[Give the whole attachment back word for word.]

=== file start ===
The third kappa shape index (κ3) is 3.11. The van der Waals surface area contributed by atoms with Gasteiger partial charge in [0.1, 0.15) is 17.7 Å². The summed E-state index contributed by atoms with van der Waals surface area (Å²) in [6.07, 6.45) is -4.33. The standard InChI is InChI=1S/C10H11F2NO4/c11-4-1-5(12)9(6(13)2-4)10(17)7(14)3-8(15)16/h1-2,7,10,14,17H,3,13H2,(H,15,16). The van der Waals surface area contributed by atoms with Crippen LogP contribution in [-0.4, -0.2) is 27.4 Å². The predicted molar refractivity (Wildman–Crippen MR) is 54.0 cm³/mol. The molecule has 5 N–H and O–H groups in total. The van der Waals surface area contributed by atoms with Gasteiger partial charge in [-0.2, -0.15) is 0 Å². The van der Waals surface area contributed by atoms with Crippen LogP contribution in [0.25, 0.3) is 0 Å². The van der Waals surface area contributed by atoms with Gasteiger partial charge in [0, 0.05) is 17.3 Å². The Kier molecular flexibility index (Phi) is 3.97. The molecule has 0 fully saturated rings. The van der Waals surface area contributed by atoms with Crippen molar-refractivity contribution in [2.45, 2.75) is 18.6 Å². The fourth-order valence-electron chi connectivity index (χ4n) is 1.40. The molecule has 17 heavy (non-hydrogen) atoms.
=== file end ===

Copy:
The third kappa shape index (κ3) is 3.11. The van der Waals surface area contributed by atoms with Gasteiger partial charge in [0.1, 0.15) is 17.7 Å². The summed E-state index contributed by atoms with van der Waals surface area (Å²) in [6.07, 6.45) is -4.33. The standard InChI is InChI=1S/C10H11F2NO4/c11-4-1-5(12)9(6(13)2-4)10(17)7(14)3-8(15)16/h1-2,7,10,14,17H,3,13H2,(H,15,16). The van der Waals surface area contributed by atoms with Crippen LogP contribution in [-0.4, -0.2) is 27.4 Å². The predicted molar refractivity (Wildman–Crippen MR) is 54.0 cm³/mol. The molecule has 5 N–H and O–H groups in total. The van der Waals surface area contributed by atoms with Gasteiger partial charge in [-0.2, -0.15) is 0 Å². The van der Waals surface area contributed by atoms with Crippen LogP contribution in [0.25, 0.3) is 0 Å². The van der Waals surface area contributed by atoms with Gasteiger partial charge in [0, 0.05) is 17.3 Å². The Kier molecular flexibility index (Phi) is 3.97. The molecule has 0 fully saturated rings. The van der Waals surface area contributed by atoms with Crippen molar-refractivity contribution in [2.45, 2.75) is 18.6 Å². The fourth-order valence-electron chi connectivity index (χ4n) is 1.40. The molecule has 17 heavy (non-hydrogen) atoms.